In recent years (months, even) I’ve changed my mindset as it relates to flexibility and stretching.
Having spent 10+ years contentedly overstretching the crap out of my ligaments and testing the integrity of my hip labrums and knee meniscii (meniscuses?), I am now just as happy to not do any stretching.
Because sometimes less is more.
And because the other day, when going up the stairs, I realized that what I thought was the floor creaking was actually my knee. I’m in my 20s. These are not the sounds I wish my knees to make at this stage in my life.
I can’t do the splits anymore and that’s just peachy. And even though I can’t do the splits I can somehow actively lift my legs higher than I used to (except that damn arabesque, the bane of my existence).
And I enjoy dance more today with less flexibility than I did back in the day, when I could over-split and fold myself in half.
These days, my active and passive flexibility are almost on par, and so even though I’m not as passively flexible (less splat) I can actually control my movement through it’s full range of motion. It feels pretty good to be in control.
If you take anything away from this blog post, let it be this: Control > splat.
Your new rule of life. And things hurt much less when you follow this rule, by the way.
Control= Your stretching must involve a need to stabilize a proximal (closest to your center) structure. If you’re familiar with the joint-by-joint approach, you already know that proximal stability allows for distal mobility.
Because as a dancer, you’re probably not lacking any passive range of motion. I’d wager that to get more hip mobility, for example, you’d be better off working on lumbar spine stability. Less splat, more control.
I am not against stretching as a whole. Just the ones that are silly and you might regret 10 years from now. The ones that make your knees and hips degenerate prematurely.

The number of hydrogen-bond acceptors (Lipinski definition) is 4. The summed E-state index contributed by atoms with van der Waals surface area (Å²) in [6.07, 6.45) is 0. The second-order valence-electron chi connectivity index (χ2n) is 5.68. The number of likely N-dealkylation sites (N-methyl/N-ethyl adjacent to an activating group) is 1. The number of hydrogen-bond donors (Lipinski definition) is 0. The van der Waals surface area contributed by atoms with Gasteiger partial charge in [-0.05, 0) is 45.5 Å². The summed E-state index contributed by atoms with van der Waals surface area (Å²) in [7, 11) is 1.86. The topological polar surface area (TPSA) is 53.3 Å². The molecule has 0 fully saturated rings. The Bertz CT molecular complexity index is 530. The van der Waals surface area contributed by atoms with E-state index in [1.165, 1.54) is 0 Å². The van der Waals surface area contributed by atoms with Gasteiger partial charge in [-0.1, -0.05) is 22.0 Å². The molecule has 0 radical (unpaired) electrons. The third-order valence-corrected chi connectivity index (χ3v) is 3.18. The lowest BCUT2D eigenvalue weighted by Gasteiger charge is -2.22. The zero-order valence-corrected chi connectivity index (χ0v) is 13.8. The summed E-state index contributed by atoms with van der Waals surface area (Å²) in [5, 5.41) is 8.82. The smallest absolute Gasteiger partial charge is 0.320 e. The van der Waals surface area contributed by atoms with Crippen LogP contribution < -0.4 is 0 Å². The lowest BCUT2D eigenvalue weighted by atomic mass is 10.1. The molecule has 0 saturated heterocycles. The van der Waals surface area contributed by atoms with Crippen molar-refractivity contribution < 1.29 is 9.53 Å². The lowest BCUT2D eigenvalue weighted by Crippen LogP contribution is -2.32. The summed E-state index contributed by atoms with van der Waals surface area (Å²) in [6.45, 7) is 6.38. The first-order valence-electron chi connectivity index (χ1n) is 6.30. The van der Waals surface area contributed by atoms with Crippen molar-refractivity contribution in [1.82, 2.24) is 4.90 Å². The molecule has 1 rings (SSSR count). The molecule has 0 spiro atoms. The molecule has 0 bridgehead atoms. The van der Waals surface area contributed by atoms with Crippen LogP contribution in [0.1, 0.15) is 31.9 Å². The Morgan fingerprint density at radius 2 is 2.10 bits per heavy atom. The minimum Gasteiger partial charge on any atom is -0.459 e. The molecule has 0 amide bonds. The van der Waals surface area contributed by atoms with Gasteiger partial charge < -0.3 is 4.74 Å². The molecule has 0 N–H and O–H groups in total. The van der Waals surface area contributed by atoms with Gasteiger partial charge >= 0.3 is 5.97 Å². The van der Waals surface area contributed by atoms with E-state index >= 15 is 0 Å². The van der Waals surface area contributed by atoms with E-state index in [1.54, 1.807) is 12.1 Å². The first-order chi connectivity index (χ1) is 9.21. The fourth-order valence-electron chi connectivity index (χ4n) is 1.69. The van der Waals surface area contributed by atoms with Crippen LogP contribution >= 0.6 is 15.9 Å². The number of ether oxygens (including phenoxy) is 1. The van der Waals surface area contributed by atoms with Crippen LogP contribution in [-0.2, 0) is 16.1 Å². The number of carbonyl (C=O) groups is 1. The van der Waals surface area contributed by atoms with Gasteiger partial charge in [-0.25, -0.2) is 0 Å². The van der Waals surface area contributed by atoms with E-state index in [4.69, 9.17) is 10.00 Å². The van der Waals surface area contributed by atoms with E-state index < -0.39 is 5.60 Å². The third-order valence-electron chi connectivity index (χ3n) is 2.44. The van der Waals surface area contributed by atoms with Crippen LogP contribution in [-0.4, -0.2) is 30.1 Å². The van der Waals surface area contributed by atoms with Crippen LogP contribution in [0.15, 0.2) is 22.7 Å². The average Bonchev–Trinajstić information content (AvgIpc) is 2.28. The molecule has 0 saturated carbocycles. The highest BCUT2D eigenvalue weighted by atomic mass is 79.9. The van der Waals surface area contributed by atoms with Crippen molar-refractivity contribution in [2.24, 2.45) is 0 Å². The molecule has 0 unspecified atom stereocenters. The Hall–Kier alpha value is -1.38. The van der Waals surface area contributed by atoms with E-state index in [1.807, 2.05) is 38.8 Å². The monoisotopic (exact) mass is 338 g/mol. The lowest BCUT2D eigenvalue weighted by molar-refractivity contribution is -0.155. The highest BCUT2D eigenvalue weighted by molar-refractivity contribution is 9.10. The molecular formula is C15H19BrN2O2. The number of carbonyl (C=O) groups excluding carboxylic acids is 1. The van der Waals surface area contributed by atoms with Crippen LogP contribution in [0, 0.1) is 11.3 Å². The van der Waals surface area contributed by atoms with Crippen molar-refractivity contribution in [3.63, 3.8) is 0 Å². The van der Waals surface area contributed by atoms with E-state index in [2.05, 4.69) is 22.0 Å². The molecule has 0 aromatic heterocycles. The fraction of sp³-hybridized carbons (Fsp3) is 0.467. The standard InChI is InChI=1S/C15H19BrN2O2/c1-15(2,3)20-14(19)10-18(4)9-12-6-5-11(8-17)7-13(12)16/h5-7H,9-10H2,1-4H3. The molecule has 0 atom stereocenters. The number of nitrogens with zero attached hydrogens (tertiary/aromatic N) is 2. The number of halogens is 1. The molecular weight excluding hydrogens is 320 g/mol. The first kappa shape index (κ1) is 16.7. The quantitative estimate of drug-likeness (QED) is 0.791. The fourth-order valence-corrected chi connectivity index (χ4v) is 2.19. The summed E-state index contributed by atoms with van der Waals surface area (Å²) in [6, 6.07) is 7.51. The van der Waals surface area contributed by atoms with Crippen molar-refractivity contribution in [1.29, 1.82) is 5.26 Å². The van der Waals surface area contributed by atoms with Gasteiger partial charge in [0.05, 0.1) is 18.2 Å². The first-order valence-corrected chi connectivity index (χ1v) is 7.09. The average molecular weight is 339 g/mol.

Today’s stretch I wish you would stop doing:
The “hip flexor stretch” lunge. Because your hips feel tight…
Oh your hips are tight? Maybe it’s because your ligaments hate you.
I know you totally do this stretch because I used to do it too!
It’s possible that because you stretch your hips like above, you’ve overstretched some ligaments, and now, instead of having nice taught ligament support, your muscles need to take on more of a stability role becoming more like pseudo ligaments.
Your hip flexors are meant to flex your hips! Not act as ligaments preventing you from hyperextending. They should be helping you produce force, not bracing against doom.
This bracing is why your hips feel tight. Because they are tight. Reflexively tight, in an attempt to protect the joint. But it’s not an indication to stretch!
Instead of allowing the hip flexors like iliacus, TFL, pectineus, and rec. fem. to have a moment of relaxation, you inadvertently stress them to the point of protective tension because with the ligaments on stretch, increasing muscle tone is the best strategy to prevent your hips and spine from exploding.